The Ridiculous Year o’ Death Metal, Part 1 [Things You Might Have Missed 2020]

We can all agree it has been a horrific year. Fortunately for the metal community, our lexicon is inverted. Rest assured that, when I say death metal has been absolutely disgusting in 2020, it can only be a good thing. While we at Angry Metal Guy have done our best to cover as much calamity as possible, it was inevitable that some releases would go unrecognized. To that end, this round-up exists solely to shed unholy light on those atrocities that didn’t quite make the cut, but still warrant your attention. I’ll make no apologies for the profanity that follows. Just know that discretion is advised and immorality encouraged. – Ferrous Beuller


Invictus // Catacombs of Fear – Do you want to be “Lord of the Pit”? Of course you do. That’s the ultimate goal of anybody who loves old school death metal. Invictus know that, so they wrote a fucking pit-demolishing ode to the cause. And it fucking rules, featuring not one, not two, but three candidates for Riff o’ the Year. You’ll know exactly which one because your body will start flailing without warning when it drops. As hard as it is to stop replaying that song, which is the first proper track on this thrashing monster, you’d better. Otherwise, you miss out on stone cold knockouts like “Bizarre Dreams,” “Devouring Room,” “Necrocrypt,” and “The Catacombs of Fear.” I can’t wait to hear what Invictus disinter next! – TheKenWord

Caustic Wound // Death PostureCaustic Wound is comprised of members of, among others, Cerebral Rot and Mortiferum. This fact explains why the deathgrind on Death Posture sounds the way it does: it takes the swampy, pummeling death metal of those two bands and puts it on a 45RPM instead of 33½. This is death metal played at the speed of grindcore, but like Terrorizer’s indispensable World Downfall the material here leaves enough space for slower riffs that pummel instead of blast. At a crisp twenty-six minutes, Death Posture is concise and all the better for it. It’s not to be taken a la carte, as the whole record is organized like a great live show with pacing and structure happening more on the full-length level than in individual songs. That’s not to say Caustic Wound are cavalier with their writing, because each song here is good n’ brutal; rather, Death Posture is simply best enjoyed as a full record. – Diabolus in Muzaka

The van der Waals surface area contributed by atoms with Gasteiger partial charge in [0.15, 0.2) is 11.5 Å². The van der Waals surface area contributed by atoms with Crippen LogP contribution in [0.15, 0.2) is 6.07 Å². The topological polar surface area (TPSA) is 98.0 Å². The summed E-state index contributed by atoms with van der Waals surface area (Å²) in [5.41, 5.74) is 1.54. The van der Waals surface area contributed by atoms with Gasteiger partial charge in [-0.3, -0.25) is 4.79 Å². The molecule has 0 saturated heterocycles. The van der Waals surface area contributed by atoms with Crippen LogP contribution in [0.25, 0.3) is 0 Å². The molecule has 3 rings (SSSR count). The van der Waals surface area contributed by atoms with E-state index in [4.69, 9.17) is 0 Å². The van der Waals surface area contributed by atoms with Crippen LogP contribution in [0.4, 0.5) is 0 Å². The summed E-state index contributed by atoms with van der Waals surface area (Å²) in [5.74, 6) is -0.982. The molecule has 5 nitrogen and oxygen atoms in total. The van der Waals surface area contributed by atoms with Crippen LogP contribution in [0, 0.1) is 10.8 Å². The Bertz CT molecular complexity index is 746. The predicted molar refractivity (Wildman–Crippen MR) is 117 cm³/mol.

Slave One // Omega Disciples – I love some dissonance in my death metal but, unless executed properly, it can sacrifice substance for style, which simply won’t do. France’s Slave One love to twist and turn with the best of them but absolutely never at the expense of the almighty riff. Omega Disciples has a lot of tech sensibility but it remains fundamentally propulsive in a very old school way. Subtly melodic leads lilt over big nasty riffs that echo in the memory long after they’re gone. I’ve had a great time with this album all year and whenever I’ve returned to it, I’ve enjoyed it all over again. I’ve you’re looking for dark and angular structures but just can’t shake that addiction to killer riffs then you, my friend, may count yourself among the Omega Disciples. – Ferrous Beuller

Thecodontion // Supercontinent Creating a black/death album is already hit-or-miss in the best of times, but doing it without guitar seems even more difficult. But that’s exactly what Italian duo Thecodontion has accomplished in debut full-length Supercontinent. Don’t expect razor-sharp precision, but the bass-forwardness is surprisingly effective in creating prehistoric atmosphere with lumbering songwriting punctuated by punishing percussion. By nature, the album drags periodically, but longer tracks like “Ur,” “Nuna,” and “Pangaea” showcase the best of the band’s incomprehensibly dense style in slow-burning riffs, vicious vocals, and ritualistic percussion, while “Kenorland” and “Rodinia” fly by at a grinding, rusty speed. Supercontinent is an incredibly unique, rewarding exercise in dread, filled to the brim with potential. – Dear Hollow